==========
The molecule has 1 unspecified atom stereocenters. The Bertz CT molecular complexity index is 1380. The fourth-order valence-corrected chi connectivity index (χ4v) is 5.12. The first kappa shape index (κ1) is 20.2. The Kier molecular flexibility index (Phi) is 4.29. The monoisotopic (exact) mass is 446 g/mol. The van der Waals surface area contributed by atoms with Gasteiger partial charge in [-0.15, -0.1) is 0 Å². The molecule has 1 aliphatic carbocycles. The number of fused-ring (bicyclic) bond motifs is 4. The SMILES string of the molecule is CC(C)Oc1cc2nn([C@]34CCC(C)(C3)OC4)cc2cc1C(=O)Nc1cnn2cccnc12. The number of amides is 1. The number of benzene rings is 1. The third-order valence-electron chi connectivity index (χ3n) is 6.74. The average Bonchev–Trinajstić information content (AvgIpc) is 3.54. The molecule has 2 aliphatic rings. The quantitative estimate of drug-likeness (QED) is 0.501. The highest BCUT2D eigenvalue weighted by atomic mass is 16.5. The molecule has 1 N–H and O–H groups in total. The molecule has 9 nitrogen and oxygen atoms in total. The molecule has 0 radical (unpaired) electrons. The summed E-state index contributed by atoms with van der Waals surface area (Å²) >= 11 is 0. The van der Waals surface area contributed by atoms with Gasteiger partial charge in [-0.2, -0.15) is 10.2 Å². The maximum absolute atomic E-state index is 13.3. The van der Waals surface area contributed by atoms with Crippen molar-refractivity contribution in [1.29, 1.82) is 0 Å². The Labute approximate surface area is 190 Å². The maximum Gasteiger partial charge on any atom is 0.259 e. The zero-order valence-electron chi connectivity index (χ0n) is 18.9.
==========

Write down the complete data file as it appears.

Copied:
The molecule has 1 unspecified atom stereocenters. The Bertz CT molecular complexity index is 1380. The fourth-order valence-corrected chi connectivity index (χ4v) is 5.12. The first kappa shape index (κ1) is 20.2. The Kier molecular flexibility index (Phi) is 4.29. The monoisotopic (exact) mass is 446 g/mol. The van der Waals surface area contributed by atoms with Gasteiger partial charge in [-0.15, -0.1) is 0 Å². The molecule has 1 aliphatic carbocycles. The number of fused-ring (bicyclic) bond motifs is 4. The SMILES string of the molecule is CC(C)Oc1cc2nn([C@]34CCC(C)(C3)OC4)cc2cc1C(=O)Nc1cnn2cccnc12. The number of amides is 1. The number of benzene rings is 1. The third-order valence-electron chi connectivity index (χ3n) is 6.74. The average Bonchev–Trinajstić information content (AvgIpc) is 3.54. The molecule has 2 aliphatic rings. The quantitative estimate of drug-likeness (QED) is 0.501. The highest BCUT2D eigenvalue weighted by atomic mass is 16.5. The molecule has 1 N–H and O–H groups in total. The molecule has 9 nitrogen and oxygen atoms in total. The molecule has 0 radical (unpaired) electrons. The summed E-state index contributed by atoms with van der Waals surface area (Å²) >= 11 is 0. The van der Waals surface area contributed by atoms with Gasteiger partial charge in [-0.2, -0.15) is 10.2 Å². The maximum absolute atomic E-state index is 13.3. The van der Waals surface area contributed by atoms with Crippen molar-refractivity contribution in [1.29, 1.82) is 0 Å². The Labute approximate surface area is 190 Å². The maximum Gasteiger partial charge on any atom is 0.259 e. The zero-order valence-electron chi connectivity index (χ0n) is 18.9.